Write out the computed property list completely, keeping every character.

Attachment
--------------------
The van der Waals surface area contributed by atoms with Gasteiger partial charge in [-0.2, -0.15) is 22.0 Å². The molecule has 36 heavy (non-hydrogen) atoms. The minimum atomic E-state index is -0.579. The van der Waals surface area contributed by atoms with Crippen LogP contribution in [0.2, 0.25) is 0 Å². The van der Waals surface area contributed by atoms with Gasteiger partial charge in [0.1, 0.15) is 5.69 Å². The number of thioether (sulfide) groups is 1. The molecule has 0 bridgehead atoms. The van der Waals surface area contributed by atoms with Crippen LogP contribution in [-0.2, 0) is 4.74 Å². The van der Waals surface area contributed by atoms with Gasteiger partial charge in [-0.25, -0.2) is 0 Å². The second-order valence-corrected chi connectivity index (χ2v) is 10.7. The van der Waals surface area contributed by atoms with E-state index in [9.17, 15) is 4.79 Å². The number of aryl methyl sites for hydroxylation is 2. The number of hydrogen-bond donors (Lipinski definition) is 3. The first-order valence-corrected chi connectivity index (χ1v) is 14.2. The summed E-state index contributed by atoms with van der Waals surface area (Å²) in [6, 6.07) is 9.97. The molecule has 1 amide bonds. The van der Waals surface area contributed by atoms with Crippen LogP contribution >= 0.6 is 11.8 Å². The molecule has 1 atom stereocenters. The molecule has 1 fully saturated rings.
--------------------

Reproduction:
The van der Waals surface area contributed by atoms with Gasteiger partial charge in [-0.2, -0.15) is 22.0 Å². The molecule has 36 heavy (non-hydrogen) atoms. The minimum atomic E-state index is -0.579. The van der Waals surface area contributed by atoms with Crippen LogP contribution in [0.2, 0.25) is 0 Å². The van der Waals surface area contributed by atoms with Gasteiger partial charge in [0.1, 0.15) is 5.69 Å². The number of thioether (sulfide) groups is 1. The molecule has 0 bridgehead atoms. The van der Waals surface area contributed by atoms with Crippen LogP contribution in [-0.2, 0) is 4.74 Å². The van der Waals surface area contributed by atoms with Gasteiger partial charge in [-0.25, -0.2) is 0 Å². The second-order valence-corrected chi connectivity index (χ2v) is 10.7. The van der Waals surface area contributed by atoms with E-state index in [9.17, 15) is 4.79 Å². The number of aryl methyl sites for hydroxylation is 2. The number of hydrogen-bond donors (Lipinski definition) is 3. The first-order valence-corrected chi connectivity index (χ1v) is 14.2. The summed E-state index contributed by atoms with van der Waals surface area (Å²) in [6, 6.07) is 9.97. The molecule has 1 amide bonds. The van der Waals surface area contributed by atoms with Crippen LogP contribution >= 0.6 is 11.8 Å². The molecule has 1 atom stereocenters. The molecule has 1 fully saturated rings.